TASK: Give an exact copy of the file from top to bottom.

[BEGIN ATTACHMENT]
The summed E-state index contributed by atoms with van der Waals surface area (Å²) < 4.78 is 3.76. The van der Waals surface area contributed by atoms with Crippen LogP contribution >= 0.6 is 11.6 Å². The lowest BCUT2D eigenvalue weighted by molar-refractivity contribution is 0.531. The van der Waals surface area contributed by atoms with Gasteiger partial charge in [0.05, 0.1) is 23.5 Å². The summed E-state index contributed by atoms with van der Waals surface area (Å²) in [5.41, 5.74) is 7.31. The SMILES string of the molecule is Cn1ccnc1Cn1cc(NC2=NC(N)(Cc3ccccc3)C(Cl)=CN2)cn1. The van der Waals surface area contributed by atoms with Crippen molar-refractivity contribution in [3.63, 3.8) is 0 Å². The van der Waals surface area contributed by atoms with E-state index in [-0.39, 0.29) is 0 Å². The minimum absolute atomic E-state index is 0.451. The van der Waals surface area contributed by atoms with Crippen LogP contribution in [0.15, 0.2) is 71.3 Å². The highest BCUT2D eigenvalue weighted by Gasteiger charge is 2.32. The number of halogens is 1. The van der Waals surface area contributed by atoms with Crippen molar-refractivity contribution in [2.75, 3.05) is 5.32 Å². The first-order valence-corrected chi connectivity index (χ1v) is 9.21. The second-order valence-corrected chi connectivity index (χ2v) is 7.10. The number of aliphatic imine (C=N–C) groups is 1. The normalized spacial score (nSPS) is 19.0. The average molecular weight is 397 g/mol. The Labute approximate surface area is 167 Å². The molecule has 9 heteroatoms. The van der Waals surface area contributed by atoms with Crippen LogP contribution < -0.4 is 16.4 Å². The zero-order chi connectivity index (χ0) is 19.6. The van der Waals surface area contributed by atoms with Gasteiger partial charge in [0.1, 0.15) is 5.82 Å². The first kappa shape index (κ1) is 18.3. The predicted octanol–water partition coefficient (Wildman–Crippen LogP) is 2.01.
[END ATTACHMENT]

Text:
The summed E-state index contributed by atoms with van der Waals surface area (Å²) < 4.78 is 3.76. The van der Waals surface area contributed by atoms with Crippen LogP contribution >= 0.6 is 11.6 Å². The lowest BCUT2D eigenvalue weighted by molar-refractivity contribution is 0.531. The van der Waals surface area contributed by atoms with Gasteiger partial charge in [0.05, 0.1) is 23.5 Å². The summed E-state index contributed by atoms with van der Waals surface area (Å²) in [5.41, 5.74) is 7.31. The SMILES string of the molecule is Cn1ccnc1Cn1cc(NC2=NC(N)(Cc3ccccc3)C(Cl)=CN2)cn1. The van der Waals surface area contributed by atoms with Crippen molar-refractivity contribution in [3.63, 3.8) is 0 Å². The van der Waals surface area contributed by atoms with E-state index in [-0.39, 0.29) is 0 Å². The minimum absolute atomic E-state index is 0.451. The van der Waals surface area contributed by atoms with Crippen LogP contribution in [0.15, 0.2) is 71.3 Å². The highest BCUT2D eigenvalue weighted by Gasteiger charge is 2.32. The number of halogens is 1. The van der Waals surface area contributed by atoms with Crippen molar-refractivity contribution in [2.75, 3.05) is 5.32 Å². The first-order valence-corrected chi connectivity index (χ1v) is 9.21. The second-order valence-corrected chi connectivity index (χ2v) is 7.10. The number of aliphatic imine (C=N–C) groups is 1. The normalized spacial score (nSPS) is 19.0. The average molecular weight is 397 g/mol. The Labute approximate surface area is 167 Å². The molecule has 9 heteroatoms. The van der Waals surface area contributed by atoms with Crippen LogP contribution < -0.4 is 16.4 Å². The zero-order chi connectivity index (χ0) is 19.6. The van der Waals surface area contributed by atoms with Gasteiger partial charge in [0.1, 0.15) is 5.82 Å². The first kappa shape index (κ1) is 18.3. The predicted octanol–water partition coefficient (Wildman–Crippen LogP) is 2.01.